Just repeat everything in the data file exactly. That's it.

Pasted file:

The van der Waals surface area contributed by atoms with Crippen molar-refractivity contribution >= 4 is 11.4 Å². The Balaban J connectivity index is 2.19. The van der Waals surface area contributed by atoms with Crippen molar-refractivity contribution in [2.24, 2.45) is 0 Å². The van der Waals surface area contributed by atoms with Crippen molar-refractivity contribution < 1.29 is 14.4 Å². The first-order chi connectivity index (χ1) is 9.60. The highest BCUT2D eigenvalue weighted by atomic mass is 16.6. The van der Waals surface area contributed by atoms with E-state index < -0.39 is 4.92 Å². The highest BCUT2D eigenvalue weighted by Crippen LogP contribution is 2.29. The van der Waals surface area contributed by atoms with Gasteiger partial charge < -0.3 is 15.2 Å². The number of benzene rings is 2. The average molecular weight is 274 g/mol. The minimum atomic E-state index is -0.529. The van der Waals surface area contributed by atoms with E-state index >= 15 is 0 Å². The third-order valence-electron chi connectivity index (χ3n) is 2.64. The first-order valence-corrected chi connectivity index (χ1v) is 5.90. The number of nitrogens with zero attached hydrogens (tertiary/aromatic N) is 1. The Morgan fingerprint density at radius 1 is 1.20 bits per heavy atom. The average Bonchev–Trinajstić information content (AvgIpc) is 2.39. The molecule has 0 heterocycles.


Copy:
The van der Waals surface area contributed by atoms with Crippen molar-refractivity contribution >= 4 is 11.4 Å². The Balaban J connectivity index is 2.19. The van der Waals surface area contributed by atoms with Crippen molar-refractivity contribution in [2.24, 2.45) is 0 Å². The van der Waals surface area contributed by atoms with Crippen molar-refractivity contribution < 1.29 is 14.4 Å². The first-order chi connectivity index (χ1) is 9.60. The highest BCUT2D eigenvalue weighted by atomic mass is 16.6. The van der Waals surface area contributed by atoms with E-state index < -0.39 is 4.92 Å². The highest BCUT2D eigenvalue weighted by Crippen LogP contribution is 2.29. The van der Waals surface area contributed by atoms with Gasteiger partial charge < -0.3 is 15.2 Å². The number of benzene rings is 2. The average molecular weight is 274 g/mol. The minimum atomic E-state index is -0.529. The van der Waals surface area contributed by atoms with E-state index >= 15 is 0 Å². The third-order valence-electron chi connectivity index (χ3n) is 2.64. The first-order valence-corrected chi connectivity index (χ1v) is 5.90. The number of nitrogens with zero attached hydrogens (tertiary/aromatic N) is 1. The Morgan fingerprint density at radius 1 is 1.20 bits per heavy atom. The average Bonchev–Trinajstić information content (AvgIpc) is 2.39. The molecule has 0 heterocycles.